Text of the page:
Even though the exact role of T-cells remains unclear, these cells help COVID-19-infected people to fight against the infection.
Scientists are still struggling with the research of determining how long these cells can fight. Researchers have found these cells in the blood of the patients who have recovered from COVID-19.
Still, it’s unclear whether these cells will protect these patients from COVID-19 re-infection and if so, then for how long?
How do These Cells work?
T-cells recognize the virus fragments. As the cells identify the viral protein, helper T-cells release chemical signals which trigger the other parts of the immune system to come into action.
How Researchers Found T-Cells?
According to Science News, the viral protein which can be recognised by the T-cells easily were predicted first. Then the researchers mixed these viral proteins with immune cells, extracted from the blood sample of eleven healthy people and ten COVID-19 infected patients.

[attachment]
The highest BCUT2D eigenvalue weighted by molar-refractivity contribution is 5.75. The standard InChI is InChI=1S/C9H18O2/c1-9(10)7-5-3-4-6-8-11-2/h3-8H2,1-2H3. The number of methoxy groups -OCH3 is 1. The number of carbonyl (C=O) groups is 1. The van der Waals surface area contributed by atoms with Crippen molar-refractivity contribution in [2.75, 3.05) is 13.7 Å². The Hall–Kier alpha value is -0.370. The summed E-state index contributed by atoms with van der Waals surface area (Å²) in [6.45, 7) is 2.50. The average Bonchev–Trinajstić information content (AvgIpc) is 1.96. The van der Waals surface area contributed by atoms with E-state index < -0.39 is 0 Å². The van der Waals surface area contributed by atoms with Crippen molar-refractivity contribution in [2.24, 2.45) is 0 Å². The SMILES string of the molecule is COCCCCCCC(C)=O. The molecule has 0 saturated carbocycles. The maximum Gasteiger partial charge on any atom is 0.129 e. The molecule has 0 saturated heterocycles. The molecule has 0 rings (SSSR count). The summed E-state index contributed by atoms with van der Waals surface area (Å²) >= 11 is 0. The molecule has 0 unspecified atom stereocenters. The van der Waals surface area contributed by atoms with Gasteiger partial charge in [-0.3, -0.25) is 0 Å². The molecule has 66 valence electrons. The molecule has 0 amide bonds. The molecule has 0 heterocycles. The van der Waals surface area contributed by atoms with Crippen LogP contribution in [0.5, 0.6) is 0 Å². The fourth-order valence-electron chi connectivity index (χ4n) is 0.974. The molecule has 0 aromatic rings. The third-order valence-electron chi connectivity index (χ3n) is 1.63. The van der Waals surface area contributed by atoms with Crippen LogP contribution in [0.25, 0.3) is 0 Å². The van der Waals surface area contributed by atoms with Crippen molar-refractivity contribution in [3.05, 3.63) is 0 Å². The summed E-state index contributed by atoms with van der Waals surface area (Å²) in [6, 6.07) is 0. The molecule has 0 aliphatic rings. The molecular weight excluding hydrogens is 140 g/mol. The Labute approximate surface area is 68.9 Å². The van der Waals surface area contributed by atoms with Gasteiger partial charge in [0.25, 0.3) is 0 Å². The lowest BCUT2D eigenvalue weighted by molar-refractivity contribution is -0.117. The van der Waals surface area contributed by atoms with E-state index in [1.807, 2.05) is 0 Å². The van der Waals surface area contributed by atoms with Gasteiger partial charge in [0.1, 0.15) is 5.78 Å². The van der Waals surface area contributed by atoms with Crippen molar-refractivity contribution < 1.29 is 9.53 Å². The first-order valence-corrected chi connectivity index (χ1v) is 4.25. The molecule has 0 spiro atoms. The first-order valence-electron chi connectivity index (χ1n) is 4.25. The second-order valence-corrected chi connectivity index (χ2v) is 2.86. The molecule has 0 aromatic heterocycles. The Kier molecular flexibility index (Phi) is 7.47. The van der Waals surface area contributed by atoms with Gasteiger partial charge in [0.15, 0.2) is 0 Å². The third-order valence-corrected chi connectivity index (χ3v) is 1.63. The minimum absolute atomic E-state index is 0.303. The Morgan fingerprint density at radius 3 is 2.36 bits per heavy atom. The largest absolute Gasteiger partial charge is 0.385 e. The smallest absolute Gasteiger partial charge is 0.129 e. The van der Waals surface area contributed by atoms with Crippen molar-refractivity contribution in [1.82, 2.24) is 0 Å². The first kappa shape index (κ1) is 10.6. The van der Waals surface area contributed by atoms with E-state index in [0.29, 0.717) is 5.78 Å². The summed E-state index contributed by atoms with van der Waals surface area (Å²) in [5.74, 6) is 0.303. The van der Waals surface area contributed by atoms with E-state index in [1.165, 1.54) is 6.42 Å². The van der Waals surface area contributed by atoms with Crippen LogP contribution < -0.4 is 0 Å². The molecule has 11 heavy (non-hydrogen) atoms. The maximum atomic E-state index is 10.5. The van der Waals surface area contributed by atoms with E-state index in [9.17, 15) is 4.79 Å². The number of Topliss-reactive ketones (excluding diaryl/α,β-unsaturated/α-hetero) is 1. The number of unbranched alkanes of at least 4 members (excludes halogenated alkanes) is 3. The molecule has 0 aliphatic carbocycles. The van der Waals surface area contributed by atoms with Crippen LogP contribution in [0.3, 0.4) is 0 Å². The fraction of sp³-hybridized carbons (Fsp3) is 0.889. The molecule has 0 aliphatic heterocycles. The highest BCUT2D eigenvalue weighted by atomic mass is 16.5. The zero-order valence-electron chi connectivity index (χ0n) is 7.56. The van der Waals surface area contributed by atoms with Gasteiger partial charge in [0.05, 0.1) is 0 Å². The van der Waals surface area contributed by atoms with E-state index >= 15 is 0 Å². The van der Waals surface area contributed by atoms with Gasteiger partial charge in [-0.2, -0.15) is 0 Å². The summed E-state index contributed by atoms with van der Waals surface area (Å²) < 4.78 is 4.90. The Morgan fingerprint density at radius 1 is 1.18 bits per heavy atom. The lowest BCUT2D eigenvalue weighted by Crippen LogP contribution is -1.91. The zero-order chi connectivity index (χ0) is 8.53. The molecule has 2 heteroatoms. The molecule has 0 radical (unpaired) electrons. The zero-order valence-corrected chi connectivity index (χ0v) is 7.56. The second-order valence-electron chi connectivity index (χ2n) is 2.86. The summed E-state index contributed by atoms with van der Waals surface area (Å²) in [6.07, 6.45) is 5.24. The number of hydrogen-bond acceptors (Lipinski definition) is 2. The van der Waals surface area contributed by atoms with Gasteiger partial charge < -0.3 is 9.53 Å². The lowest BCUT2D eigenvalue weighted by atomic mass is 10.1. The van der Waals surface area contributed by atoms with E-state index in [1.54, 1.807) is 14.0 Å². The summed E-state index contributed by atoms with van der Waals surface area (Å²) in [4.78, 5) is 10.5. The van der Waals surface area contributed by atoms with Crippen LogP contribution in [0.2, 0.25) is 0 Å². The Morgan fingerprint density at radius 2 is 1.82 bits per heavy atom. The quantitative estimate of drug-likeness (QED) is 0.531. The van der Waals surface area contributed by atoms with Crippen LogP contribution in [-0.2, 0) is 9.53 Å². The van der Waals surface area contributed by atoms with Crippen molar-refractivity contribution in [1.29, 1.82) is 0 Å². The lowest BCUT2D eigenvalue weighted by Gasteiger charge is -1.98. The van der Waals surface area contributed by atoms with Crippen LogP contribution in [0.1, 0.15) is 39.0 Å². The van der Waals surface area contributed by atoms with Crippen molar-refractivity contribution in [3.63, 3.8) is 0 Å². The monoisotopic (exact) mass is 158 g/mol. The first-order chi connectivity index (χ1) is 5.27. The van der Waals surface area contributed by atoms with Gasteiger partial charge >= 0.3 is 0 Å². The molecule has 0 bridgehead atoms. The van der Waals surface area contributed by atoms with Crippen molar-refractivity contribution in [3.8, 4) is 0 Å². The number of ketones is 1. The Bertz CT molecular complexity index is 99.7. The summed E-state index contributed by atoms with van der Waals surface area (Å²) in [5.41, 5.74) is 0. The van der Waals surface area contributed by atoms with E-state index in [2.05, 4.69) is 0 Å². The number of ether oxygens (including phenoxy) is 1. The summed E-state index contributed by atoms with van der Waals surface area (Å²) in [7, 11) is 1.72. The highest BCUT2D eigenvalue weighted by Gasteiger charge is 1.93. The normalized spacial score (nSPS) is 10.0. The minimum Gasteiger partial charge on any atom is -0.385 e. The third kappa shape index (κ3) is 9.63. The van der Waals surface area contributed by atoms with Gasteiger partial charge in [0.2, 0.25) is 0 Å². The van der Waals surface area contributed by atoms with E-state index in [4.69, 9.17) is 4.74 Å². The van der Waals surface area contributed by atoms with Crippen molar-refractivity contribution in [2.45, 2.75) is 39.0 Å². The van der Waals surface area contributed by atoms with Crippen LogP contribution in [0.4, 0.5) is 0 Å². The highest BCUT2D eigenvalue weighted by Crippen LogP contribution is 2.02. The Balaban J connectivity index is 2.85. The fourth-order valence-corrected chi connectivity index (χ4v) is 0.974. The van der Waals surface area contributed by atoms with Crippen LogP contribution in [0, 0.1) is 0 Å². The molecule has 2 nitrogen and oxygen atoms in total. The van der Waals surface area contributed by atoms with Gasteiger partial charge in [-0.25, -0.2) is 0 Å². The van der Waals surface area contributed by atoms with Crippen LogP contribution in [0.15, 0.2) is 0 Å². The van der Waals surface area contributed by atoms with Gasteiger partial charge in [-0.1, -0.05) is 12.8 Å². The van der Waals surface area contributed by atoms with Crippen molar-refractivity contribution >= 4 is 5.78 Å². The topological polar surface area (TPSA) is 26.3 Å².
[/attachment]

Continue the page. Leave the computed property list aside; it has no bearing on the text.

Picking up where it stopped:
Between 2013-2018, researchers studied the immune cells of the aformentioned healthy people.
Seventy percent of the patients recovered, providing shelter to the T-cells along with its helper. These cells recognised all the viral proteins, including the ones which coat the genetic material.
“This is an encouraging data,” says Columbia University virologist Angela Rasmussen.
“One reason that a large chunk of the population may be able to deal with the virus is that we may have some small residual immunity from our exposure to common cold viruses,” says viral immunologist Steven Varga of the University of Iowa.
According to researchers, these cells can help people who haven’t been infected with COVID-19. Even though it’s not proven that people can become immune to COVID-19, it has brought some hope in the vaccine development department.